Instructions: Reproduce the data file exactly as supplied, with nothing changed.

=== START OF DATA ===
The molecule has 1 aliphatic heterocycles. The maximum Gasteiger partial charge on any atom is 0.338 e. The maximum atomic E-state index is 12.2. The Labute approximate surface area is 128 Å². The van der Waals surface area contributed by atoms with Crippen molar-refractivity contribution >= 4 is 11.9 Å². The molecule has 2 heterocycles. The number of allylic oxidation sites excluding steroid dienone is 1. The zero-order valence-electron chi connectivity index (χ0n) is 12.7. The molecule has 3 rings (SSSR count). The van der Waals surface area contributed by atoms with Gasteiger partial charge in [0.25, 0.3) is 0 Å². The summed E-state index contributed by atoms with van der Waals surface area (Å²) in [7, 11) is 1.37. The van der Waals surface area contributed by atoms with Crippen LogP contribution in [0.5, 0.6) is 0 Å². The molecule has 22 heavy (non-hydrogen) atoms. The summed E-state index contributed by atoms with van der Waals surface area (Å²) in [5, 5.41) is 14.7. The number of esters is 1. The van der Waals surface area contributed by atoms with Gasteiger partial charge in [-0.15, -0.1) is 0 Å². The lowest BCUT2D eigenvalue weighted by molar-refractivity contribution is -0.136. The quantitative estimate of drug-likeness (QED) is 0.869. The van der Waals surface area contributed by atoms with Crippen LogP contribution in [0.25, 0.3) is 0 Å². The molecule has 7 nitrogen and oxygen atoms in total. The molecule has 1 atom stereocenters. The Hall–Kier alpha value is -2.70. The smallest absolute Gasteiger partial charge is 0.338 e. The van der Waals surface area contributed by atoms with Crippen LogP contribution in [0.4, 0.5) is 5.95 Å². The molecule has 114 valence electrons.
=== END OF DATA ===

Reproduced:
The molecule has 1 aliphatic heterocycles. The maximum Gasteiger partial charge on any atom is 0.338 e. The maximum atomic E-state index is 12.2. The Labute approximate surface area is 128 Å². The van der Waals surface area contributed by atoms with Crippen molar-refractivity contribution >= 4 is 11.9 Å². The molecule has 2 heterocycles. The number of allylic oxidation sites excluding steroid dienone is 1. The zero-order valence-electron chi connectivity index (χ0n) is 12.7. The molecule has 3 rings (SSSR count). The van der Waals surface area contributed by atoms with Gasteiger partial charge in [0.25, 0.3) is 0 Å². The summed E-state index contributed by atoms with van der Waals surface area (Å²) in [7, 11) is 1.37. The van der Waals surface area contributed by atoms with Crippen LogP contribution in [0.5, 0.6) is 0 Å². The molecule has 22 heavy (non-hydrogen) atoms. The summed E-state index contributed by atoms with van der Waals surface area (Å²) in [5, 5.41) is 14.7. The number of esters is 1. The van der Waals surface area contributed by atoms with Gasteiger partial charge in [-0.15, -0.1) is 0 Å². The lowest BCUT2D eigenvalue weighted by molar-refractivity contribution is -0.136. The quantitative estimate of drug-likeness (QED) is 0.869. The van der Waals surface area contributed by atoms with Crippen LogP contribution in [0.25, 0.3) is 0 Å². The molecule has 7 nitrogen and oxygen atoms in total. The molecule has 1 atom stereocenters. The Hall–Kier alpha value is -2.70. The smallest absolute Gasteiger partial charge is 0.338 e. The van der Waals surface area contributed by atoms with Crippen LogP contribution in [0.4, 0.5) is 5.95 Å². The molecule has 114 valence electrons.